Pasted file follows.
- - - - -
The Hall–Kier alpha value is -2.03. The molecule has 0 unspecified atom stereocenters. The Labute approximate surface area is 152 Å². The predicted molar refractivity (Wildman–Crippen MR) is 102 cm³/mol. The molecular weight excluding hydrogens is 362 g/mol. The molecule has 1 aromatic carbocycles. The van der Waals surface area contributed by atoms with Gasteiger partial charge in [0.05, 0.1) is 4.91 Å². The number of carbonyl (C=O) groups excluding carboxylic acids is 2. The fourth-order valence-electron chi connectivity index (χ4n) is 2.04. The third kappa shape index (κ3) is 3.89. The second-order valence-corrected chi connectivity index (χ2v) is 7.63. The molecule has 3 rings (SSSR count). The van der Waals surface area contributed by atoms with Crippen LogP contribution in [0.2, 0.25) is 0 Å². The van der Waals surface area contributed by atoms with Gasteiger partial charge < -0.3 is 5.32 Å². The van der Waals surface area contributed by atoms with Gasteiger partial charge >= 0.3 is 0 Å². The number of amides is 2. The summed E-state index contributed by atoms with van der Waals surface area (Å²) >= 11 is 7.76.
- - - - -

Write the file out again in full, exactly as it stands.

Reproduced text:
The Hall–Kier alpha value is -2.03. The molecule has 0 unspecified atom stereocenters. The Labute approximate surface area is 152 Å². The predicted molar refractivity (Wildman–Crippen MR) is 102 cm³/mol. The molecular weight excluding hydrogens is 362 g/mol. The molecule has 1 aromatic carbocycles. The van der Waals surface area contributed by atoms with Gasteiger partial charge in [0.05, 0.1) is 4.91 Å². The number of carbonyl (C=O) groups excluding carboxylic acids is 2. The fourth-order valence-electron chi connectivity index (χ4n) is 2.04. The third kappa shape index (κ3) is 3.89. The second-order valence-corrected chi connectivity index (χ2v) is 7.63. The molecule has 3 rings (SSSR count). The van der Waals surface area contributed by atoms with Crippen LogP contribution in [0.2, 0.25) is 0 Å². The van der Waals surface area contributed by atoms with Gasteiger partial charge < -0.3 is 5.32 Å². The van der Waals surface area contributed by atoms with Gasteiger partial charge >= 0.3 is 0 Å². The number of amides is 2. The summed E-state index contributed by atoms with van der Waals surface area (Å²) >= 11 is 7.76.